“The candidate didn’t manage to come up with the most performant algorithm. Thumbs down 👎.”
“They were very slow and didn’t get to a working solution on time. Hard no ❌.”
How often have you seen scorecards like that following a coding interview? Interviewers are often quick to make snap judgements about candidates’ performance without asking themselves questions that really matter such as: Does the interview performance reflect the candidate’s ability to perform real-world tasks? Is the person actually unable to work through a problem or were they just very nervous? Did the candidate have a positive interview experience that will encourage them to recommend us to their friends?
Here we’ll share a few tips and suggestions on how to create the best candidate experience and gather the most signal in a coding interview.
Define the signals you’re looking for
The most important thing to figure out before going into a coding interview is knowing what questions you want to have answered by the end. It’s rarely only whether the candidate can think of a great algorithm. Your scorecard should be structured to reflect all of the signals you’re looking to gather.
For example, the ones we look for in one of our interviews at Metaview are:
- Problem understanding: How good is the candidate at grasping the problem at hand?
- Communication: Do they communicate well how they plan on approaching the problem?
- Clean coding: Are they able to turn their thoughts into clean code? Are they someone who codes on a daily basis?
- Going into detail: Do they think about edge-cases? Is the solution always accurate or only most of the time?
- Debugging: How good are they at debugging? This includes typos and logical errors.
- Collaboration: How easy is it to follow along as they are working through a solution?
Set expectations upfront
Once you're in, make sure that the candidate has the correct expectations before they start coding. Are you looking for maximum performance or code quality? Do you want the solution to run, or are you just interested in seeing whether they can write readable code?
For instance, we start by saying:
- Our number one priority is to have something working
- Code quality is second on the list
- We are not concerned with performance at all
Make sure to reiterate these expectations throughout the interview if you notice misalignment.
Present a multi-stage problem
Understandably, candidates can be very nervous in a coding interview. They need to solve a complex task as someone looks at every character they type and the clock ticks. Something that helps put candidates at ease is having a multi-stage problem. Start with a very achievable goal and make sure to celebrate every milestone as the candidate progresses. Present the next stage of the problem only after completing the last one. The candidate needs to know they are making progress and that they can forget about the clock. After all, it’s the interviewer’s responsibility to time-keep.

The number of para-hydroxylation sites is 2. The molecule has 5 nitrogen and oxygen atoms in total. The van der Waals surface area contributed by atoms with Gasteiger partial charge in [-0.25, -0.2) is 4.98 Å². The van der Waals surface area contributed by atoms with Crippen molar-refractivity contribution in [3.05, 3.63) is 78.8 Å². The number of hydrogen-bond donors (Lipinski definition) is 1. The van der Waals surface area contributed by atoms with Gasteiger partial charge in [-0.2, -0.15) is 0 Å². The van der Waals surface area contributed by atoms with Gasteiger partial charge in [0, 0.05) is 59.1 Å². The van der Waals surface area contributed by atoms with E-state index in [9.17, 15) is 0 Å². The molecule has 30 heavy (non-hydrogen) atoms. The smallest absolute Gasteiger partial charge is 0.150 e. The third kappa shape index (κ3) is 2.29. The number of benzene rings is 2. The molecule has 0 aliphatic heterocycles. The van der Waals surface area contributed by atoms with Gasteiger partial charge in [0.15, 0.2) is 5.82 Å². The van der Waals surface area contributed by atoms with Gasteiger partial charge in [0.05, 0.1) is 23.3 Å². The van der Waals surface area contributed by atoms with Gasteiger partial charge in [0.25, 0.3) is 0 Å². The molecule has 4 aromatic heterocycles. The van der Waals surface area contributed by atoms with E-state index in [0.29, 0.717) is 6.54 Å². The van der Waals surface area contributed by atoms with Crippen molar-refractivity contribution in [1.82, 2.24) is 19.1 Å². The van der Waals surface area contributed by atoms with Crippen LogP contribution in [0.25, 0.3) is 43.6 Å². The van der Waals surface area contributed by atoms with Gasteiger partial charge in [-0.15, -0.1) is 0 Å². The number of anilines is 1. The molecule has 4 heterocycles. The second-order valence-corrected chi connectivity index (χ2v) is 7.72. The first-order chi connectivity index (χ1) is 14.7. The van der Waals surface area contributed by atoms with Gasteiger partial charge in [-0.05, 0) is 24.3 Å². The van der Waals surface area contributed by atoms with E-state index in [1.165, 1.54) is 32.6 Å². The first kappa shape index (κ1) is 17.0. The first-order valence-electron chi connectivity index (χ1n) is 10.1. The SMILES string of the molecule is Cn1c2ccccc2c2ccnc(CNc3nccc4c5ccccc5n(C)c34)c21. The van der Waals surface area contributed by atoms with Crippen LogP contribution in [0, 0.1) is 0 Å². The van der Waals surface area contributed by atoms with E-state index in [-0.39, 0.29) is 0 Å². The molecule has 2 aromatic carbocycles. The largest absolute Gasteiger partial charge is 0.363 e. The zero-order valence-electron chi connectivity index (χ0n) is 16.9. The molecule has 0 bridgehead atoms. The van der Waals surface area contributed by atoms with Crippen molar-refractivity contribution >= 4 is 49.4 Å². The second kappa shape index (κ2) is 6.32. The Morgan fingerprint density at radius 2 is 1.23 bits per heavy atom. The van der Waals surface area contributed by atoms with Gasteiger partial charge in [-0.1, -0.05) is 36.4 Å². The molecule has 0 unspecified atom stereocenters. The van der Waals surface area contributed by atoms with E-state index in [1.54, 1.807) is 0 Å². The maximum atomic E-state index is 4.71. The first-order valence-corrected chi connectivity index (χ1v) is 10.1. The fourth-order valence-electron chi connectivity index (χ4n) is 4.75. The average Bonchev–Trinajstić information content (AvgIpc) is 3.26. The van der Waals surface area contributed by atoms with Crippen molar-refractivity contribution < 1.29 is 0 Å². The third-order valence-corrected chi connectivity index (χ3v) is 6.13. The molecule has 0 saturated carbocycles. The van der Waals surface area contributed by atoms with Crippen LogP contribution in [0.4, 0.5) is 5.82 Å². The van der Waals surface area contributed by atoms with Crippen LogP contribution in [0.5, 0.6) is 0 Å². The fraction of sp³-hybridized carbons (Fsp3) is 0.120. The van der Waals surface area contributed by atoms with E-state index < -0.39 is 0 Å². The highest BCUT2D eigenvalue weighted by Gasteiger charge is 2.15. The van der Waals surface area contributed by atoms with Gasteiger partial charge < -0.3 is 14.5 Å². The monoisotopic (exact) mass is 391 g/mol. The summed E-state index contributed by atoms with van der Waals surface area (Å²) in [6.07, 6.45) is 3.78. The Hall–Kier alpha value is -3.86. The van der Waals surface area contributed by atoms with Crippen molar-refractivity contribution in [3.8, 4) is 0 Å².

Start helping only after you’ve gathered the signal you need
Interviewers often either aim to be friendly and help the candidate with every hurdle or do the opposite and sit silently for minutes while the candidate is looking for a typo. You have to remember that you want to extract as much signal as possible and neither approach helps with that goal.
Remember to keep the questions you want answered about the candidate top of mind. Start by not offering help and once you’re confident you have a good signal on the question you’re looking to answer, just move on. For instance, you shouldn’t start by telling the candidate about every typo or off-by-one error they make as they are coding. Let them find a couple by themselves and then start helping. If they can’t debug issues on their own, that’s fine—you can then focus on their clean coding skills.
Communicate with intent
It’s the interviewer’s job to help the candidate focus and do their best. This doesn’t mean you should always sit quietly as they’re coding, nor should you aim to keep them talking for communication’s sake. People have different settings that let them operate well and you should gauge what the candidate needs.
If they are crushing it in silence, a simple “mhm” and “ok” from time to time is enough to let them know you’re present and paying attention. If they are just staring at the screen and not doing anything, make sure to direct their thoughts away from any worries by asking: “What’s on your mind?” or “What are your thoughts?”.
Have an ease-off prepared
You should have a way to end the coding section of the interview with enough time for you to take some questions. You should make this transition in a way that takes the candidate’s mind off the task and stops them from thinking about how they did.
If they are on time and just finished a stage of the problem, it’s simple— just say: “Nice! This is what we wanted to achieve. You can relax and stop sharing your screen.” Or, you can ask them what they thought of the problem. If they are in the middle of something and it doesn’t look like they’ll finish it, stop them and ask them to explain what else needs to be done.
After the interview
Coding interviews can be a challenge for all parties involved. But interviewers who are prepared will come out of the interview confident with their assessment and leave the candidate with a feeling of achievement.